California Democrats see backlash after recall ‘coup’ claims

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California Republicans on Wednesday seized on a bungled Democratic attempt to link the proposed recall of Gov. Gavin Newsom to the insurrection at the U.S. Capitol, depicting it as a dangerous act of desperation by the Democrats and fresh evidence that the governor needs to go.

The criticism came as the Republican Party of Orange County launched a new round of fundraising appeals for the recall, saying Democrats were attempting to enflame political tensions at a time of national strife.

"There is nothing more democratic than an election," the party said in a statement, defending the proposed recall that could take place later this year.


• Newsom recall effort reaches 1 million signatures

• Recall effort against California Gov. Newsom gaining momentum

A day earlier, state Democratic Party Chair Rusty Hicks and a lineup of Democratic elected officials claimed the recall effort was a "coup" to remove Newsom, led by far-right extremists including white supremacists and neo-Nazis. However, they provided no evidence to support the allegations.

The scattershot of claims and inflammatory language even drew criticism from fellow Democrats.

In the twilight of President Donald Trump’s administration, and following his baseless claims of widespread election fraud, "We all have a responsibility to recommit to truth and facts," said Roy Behr, a Democratic strategist who has worked for California politicians including former U.S. Sen. Barbara Boxer.

"While the other side has clearly shown that facts and reality are irrelevant to their arguments, I think that our side can be effective without having to resort to that," Behr said. "There are so many good reasons to oppose the recall, they don’t need to resort to that particular line of argument."

Samantha Corbin, a Democrat and influential state government lobbyist, wrote on Twitter that she was "extremely disappointed and disturbed" to see the party using such language, especially at a time of national crisis and threats of violence, including at the Capitol in Sacramento.

"Linking a legal and constitutionally appropriate (California) recall attempt to the violent insurrection at the U.S. Capitol and ongoing coup attempt is worse than a bad PR call. It’s irresponsible, will breed division and perpetuates ignorance," she wrote.

It appeared the Democrats were trying to piggyback on the nationwide attention on Washington, but the event also signaled the party was recognizing the recall as a legitimate — perhaps even inevitable — threat to the governor.

Recall organizers say they have collected more than 1.1 million of the nearly 1.5 million petition signatures needed to place the recall on the ballot, and they have until mid-March to hit the required threshold.

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Newsom was elected in a landslide in the heavily Democratic state in 2018 but has seen his fortunes sour, as many residents grow weary of long-running coronavirus restrictions that have shuttered schools and business while he contends with fallout from a massive unemployment benefits fraud scandal.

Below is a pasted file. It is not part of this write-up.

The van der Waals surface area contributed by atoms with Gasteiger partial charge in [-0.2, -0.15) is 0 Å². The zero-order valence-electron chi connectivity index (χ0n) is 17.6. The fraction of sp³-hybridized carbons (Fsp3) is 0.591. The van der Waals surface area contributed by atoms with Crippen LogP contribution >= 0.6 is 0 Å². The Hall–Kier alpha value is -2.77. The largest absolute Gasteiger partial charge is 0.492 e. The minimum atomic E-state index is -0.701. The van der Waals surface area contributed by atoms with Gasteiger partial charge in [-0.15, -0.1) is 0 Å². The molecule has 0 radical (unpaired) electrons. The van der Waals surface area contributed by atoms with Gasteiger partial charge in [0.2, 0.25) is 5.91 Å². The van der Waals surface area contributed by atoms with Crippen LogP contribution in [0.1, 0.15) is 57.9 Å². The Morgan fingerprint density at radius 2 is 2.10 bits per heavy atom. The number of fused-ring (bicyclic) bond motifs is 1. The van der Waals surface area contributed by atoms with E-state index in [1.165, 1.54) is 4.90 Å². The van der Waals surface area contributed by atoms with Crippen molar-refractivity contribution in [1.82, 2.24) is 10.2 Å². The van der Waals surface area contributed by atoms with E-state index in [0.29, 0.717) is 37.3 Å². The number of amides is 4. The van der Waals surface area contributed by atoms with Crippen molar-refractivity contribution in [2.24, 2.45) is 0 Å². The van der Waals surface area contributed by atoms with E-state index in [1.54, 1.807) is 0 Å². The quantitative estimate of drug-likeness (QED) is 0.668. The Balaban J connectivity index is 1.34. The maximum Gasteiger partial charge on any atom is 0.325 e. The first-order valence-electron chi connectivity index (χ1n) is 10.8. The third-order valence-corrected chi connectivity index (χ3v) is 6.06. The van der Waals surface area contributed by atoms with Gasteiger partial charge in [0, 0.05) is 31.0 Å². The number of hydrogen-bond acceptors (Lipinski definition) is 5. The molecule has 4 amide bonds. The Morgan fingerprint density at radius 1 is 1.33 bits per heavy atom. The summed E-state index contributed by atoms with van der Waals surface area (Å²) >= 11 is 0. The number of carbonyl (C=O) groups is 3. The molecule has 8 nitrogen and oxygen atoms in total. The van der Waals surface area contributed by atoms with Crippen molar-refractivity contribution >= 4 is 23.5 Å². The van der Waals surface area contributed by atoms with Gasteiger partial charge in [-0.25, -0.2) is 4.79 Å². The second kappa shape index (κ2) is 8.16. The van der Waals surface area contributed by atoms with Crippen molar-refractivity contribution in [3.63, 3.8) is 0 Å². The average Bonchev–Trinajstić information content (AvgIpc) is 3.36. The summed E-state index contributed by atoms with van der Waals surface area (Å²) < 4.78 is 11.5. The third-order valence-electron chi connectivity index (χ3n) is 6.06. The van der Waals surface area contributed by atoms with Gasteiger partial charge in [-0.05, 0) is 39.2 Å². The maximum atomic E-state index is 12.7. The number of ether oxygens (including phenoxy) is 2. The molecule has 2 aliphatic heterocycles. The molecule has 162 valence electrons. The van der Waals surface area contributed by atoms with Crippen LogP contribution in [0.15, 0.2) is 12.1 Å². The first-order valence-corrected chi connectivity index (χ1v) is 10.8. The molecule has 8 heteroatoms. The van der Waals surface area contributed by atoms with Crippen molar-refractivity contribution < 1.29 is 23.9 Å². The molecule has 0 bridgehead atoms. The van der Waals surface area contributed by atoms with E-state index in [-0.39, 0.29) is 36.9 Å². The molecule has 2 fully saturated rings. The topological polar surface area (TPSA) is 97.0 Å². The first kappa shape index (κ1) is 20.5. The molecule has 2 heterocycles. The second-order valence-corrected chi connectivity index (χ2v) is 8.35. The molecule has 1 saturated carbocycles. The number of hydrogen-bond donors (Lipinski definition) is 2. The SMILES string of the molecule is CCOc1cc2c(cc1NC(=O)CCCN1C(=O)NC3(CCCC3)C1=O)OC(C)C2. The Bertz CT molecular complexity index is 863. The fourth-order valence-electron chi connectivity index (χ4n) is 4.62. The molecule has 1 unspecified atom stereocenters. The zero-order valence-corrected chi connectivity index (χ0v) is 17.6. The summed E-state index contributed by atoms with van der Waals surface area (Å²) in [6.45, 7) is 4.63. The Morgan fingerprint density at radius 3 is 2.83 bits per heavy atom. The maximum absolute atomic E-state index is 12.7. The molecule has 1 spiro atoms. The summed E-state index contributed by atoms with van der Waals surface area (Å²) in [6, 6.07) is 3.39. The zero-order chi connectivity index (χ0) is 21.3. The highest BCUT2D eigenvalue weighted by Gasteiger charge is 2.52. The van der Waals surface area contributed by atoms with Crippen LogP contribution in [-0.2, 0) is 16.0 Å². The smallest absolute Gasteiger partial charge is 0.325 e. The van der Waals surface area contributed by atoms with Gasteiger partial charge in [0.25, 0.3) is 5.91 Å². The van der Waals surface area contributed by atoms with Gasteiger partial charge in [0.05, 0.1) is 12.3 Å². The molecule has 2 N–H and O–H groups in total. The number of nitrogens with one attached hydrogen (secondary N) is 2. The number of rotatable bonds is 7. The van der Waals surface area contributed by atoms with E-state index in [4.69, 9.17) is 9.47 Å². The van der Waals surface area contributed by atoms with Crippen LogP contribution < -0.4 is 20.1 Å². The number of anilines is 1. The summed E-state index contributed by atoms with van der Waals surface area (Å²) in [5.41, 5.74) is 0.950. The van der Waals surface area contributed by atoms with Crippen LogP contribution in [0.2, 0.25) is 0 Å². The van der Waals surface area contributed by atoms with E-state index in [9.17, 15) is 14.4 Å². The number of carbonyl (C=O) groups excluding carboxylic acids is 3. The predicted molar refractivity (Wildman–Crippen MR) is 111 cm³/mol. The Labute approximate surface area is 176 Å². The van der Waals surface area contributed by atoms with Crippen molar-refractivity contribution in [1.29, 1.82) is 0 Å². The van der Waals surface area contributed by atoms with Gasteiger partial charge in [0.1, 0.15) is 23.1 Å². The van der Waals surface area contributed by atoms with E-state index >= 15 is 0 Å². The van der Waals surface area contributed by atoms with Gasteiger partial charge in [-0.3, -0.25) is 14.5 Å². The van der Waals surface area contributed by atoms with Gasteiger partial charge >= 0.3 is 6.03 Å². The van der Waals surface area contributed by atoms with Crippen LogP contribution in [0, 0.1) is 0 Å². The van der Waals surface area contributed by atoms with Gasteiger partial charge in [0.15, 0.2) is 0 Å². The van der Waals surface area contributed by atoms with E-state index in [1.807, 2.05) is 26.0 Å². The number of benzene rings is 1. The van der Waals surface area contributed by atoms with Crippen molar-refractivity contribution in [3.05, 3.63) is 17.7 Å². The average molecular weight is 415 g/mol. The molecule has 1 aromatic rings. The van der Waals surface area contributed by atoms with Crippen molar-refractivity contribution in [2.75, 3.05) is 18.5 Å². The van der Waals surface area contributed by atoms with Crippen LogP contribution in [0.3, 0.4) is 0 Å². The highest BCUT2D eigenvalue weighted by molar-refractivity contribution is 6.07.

He became the focus of public outrage after being caught dining with friends at an opulent restaurant — seated closely together and without masks — after telling state residents to spurn social gatherings and stay home to avoid risk of spreading the virus.

Unlike a coup, typically a violent and illegal attempt to seize power, recall elections are authorized under state law. Then-Democratic Gov. Gray Davis was ousted in a recall election in 2003 and replaced by Republican Arnold Schwarzenegger.

Claremont McKenna College political scientist Jack Pitney said Democrats were trying to put an extremist label on the recall at a time when the movement remains largely unknown to the state’s nearly 40 million people. He noted that President Richard Nixon once wrote that the best way to fire up your supporters is to rally them against a visible opponent. He said a loyal supporter will fight hard for you but "he will fight twice as hard against your enemies."

Democrats "were trying to identify that enemy," Pitney said.

But it may go largely forgotten, with the nation’s attention focused on Washington and Trump’s second impeachment. "To the extent that people were paying attention, it backfired," he said.

Randy Economy, a senior adviser to the recall effort, expressed dismay at the allegations. He said traffic to the group’s website hit a record Tuesday, which he attributed to the Democratic event.

"They are going to go there?" he asked, referring to the allegations. "That’s how bad the Democratic Party is in California."

The event also made clear that Democrats are concerned about a possible candidacy by former San Diego Mayor Kevin Faulconer, a moderate Republican with a low-key, avuncular style who came to power in 2013 after a sexual harassment scandal ended the term of his predecessor, Democrat Bob Filner. Faulconer was singled out for criticism by the Democrats.

Among potential GOP candidates, Faulconer has established a committee to begin raising money. Republican businessman John Cox, Newsom’s 2018 rival, has signaled he intends to run if the recall qualifies. Another name circulating in Republican circles is Trump’s former acting director of national intelligence, Richard Grenell, who lives in California. Grenell did not respond to an email seeking comment.